Marthame ‘Marty’ Elliott Sanders Jr., 69, comedian
By RACHEL POMERANCEThe Atlanta Journal-Constitution Tuesday, December 16, 2008
“I got some defective M&M’s. Some of them were W’s, and they melted in my hand.”
That was one of Marty’s lines, delivered deadpan during his second career as a stand-up comic.
Marthame “Marty” Elliott Sanders Jr., 69, died last Saturday. A memorial service will be 2 p.m. Saturday at First Presbyterian Church of Atlanta. R.T. Patterson Funeral Home and Cremations is handling arrangements.
Mr. Sanders, of Atlanta, entertained others from his beginning.
As a kid, he’d impersonate TV stars or people they knew. And he’d tell and retell stories, especially the one known as “Braillesworth,” about a grocery store rat who woke the other rats before the garbage collector could get them.
“It was sort of his signature,” recalls his sister, Sylvia Kelley.
That, and the Elvis impersonation he performed at the Westminster Schools.
“I’m sure he shook all over like Elvis, and that was just considered very unmanly, crude, at that time,” Mrs. Kelley said.
But decades later, people still asked him for an encore at reunions.
When their kid brother was too young to attend the church youth group, his two sisters brought him along. “We saw what an attraction he was,” Mrs. Kelley said.
The three siblings played together as children, inviting their friends over to play at their Ansley Park home, the old carriage house on the Inman estate. Their father, Marthame Sanders Sr., an Atlanta builder, renovated the home with a yard ample enough for the kids’ games.
Mr. Sanders went to work for his father’s renovation and remodeling business after his Army service and ultimately ran Marthame Sanders & Co. for more than 15 years until closing the business in 1990.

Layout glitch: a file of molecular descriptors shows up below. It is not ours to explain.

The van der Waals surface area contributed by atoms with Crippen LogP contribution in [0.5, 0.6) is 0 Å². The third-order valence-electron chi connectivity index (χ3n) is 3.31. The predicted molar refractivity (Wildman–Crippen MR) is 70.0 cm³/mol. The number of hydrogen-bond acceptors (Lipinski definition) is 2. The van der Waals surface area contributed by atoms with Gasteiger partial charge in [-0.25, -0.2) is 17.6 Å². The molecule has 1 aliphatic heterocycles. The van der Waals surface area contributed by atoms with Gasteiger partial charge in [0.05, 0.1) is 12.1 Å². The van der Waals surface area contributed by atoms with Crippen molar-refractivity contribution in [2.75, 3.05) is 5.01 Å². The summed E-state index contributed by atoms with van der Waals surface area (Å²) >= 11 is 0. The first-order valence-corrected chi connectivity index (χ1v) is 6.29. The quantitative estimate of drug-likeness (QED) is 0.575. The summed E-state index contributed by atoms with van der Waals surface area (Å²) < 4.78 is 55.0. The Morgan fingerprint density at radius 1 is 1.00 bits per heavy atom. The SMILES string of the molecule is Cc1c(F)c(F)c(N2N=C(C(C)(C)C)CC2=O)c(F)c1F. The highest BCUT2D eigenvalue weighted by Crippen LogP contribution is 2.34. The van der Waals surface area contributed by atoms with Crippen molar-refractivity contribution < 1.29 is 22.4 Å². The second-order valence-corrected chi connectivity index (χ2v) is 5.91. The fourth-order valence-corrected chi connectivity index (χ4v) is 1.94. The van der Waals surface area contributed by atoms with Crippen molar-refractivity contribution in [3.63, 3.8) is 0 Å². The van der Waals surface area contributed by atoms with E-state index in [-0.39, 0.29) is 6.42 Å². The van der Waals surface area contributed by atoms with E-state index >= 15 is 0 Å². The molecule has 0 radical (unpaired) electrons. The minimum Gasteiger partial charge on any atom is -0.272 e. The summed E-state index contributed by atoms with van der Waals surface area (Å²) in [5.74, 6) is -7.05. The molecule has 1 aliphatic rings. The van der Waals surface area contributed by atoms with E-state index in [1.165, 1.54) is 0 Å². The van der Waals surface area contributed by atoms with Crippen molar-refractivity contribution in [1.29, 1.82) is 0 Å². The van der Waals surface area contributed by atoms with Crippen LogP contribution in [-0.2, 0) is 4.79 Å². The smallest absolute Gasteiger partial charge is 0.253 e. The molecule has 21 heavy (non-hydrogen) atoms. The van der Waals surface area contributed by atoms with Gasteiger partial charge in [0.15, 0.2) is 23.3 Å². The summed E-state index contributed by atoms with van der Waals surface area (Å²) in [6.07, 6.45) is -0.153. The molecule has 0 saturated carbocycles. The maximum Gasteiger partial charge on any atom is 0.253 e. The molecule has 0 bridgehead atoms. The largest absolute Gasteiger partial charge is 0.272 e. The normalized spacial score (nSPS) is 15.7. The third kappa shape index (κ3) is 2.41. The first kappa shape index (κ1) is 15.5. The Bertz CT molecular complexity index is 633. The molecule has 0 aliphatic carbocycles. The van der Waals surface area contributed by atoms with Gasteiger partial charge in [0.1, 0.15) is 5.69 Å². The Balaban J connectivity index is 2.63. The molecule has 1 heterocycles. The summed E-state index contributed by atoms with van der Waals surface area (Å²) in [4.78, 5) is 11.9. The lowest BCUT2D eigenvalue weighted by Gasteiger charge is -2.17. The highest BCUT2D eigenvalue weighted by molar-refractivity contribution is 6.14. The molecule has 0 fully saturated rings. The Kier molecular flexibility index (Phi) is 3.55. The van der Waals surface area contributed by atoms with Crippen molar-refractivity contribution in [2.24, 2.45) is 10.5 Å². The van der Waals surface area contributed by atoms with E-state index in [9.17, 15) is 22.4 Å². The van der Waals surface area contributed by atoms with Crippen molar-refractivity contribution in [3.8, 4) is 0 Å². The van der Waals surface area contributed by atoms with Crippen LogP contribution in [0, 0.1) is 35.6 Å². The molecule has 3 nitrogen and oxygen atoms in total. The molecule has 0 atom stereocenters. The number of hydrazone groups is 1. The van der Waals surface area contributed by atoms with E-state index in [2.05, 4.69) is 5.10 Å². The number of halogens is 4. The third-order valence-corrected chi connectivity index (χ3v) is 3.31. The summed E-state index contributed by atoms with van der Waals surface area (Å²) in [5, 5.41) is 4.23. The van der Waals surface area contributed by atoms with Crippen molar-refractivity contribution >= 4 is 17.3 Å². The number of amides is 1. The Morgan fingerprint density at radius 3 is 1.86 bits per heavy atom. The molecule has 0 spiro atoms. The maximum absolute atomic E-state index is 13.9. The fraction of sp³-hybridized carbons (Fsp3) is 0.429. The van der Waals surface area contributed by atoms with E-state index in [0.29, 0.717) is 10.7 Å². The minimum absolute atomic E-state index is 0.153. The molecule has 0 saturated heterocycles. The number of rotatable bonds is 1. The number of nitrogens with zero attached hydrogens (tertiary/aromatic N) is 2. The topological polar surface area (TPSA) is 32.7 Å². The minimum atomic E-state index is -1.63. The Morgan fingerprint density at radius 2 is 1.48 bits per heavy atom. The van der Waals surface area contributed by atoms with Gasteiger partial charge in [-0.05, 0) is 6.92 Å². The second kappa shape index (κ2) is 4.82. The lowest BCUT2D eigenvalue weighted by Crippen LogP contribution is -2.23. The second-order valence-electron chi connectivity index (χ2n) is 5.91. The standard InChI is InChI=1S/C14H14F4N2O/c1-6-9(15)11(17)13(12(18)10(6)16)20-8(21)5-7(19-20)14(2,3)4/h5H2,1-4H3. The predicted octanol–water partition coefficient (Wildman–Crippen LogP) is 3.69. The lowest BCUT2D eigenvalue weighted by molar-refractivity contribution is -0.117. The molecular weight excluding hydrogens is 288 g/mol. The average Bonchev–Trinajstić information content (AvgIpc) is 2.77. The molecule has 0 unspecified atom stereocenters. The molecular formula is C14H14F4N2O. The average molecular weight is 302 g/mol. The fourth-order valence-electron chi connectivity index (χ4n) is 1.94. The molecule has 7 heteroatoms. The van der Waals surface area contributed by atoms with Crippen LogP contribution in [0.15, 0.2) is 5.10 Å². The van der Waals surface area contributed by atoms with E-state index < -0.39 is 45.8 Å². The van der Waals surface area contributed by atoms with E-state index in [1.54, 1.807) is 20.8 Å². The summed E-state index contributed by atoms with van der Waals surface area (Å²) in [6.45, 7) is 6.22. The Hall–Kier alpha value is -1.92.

“His heart was in making people happy and being light-hearted, and the construction industry, as you know, is a very hard and technical and precision industry,” said Blaine Kelley, Mr. Sanders’ brother-in-law and colleague.
In Mr. Sanders’ second career, “you could tell that he was in his element,” Mr. Kelley said.
Mr. Sanders regularly performed at The Punch Line. He also taught comedy in continuing education classes at Emory and Kennesaw State universities, even creating a textbook culled from his research, with chapters on comedic rules such as, “Words that start with K are funny.”
“He could be funny and all of that, but he could be very serious,” said his son, Marthame Sanders III, a pastor at Oglethorpe Presbyterian Church in Brookhaven. “He would always tell us how much he loved us, how proud he was of us,” and “there was nothing left unsaid.”
And in comedy, there was plenty of space for the somber and silly to collide.
“He used the comedy as a therapy,” his wife Betty said, explaining that he found humor in difficult subjects.
For example, he’d had a stroke at 51 and explained to the audience “the only thing affected was my spleech.”
Additional survivors include a daughter, Alecia Gray of Lawrence, Kan.; a sister, Angelyn Chandler of Atlanta; and a grandchild.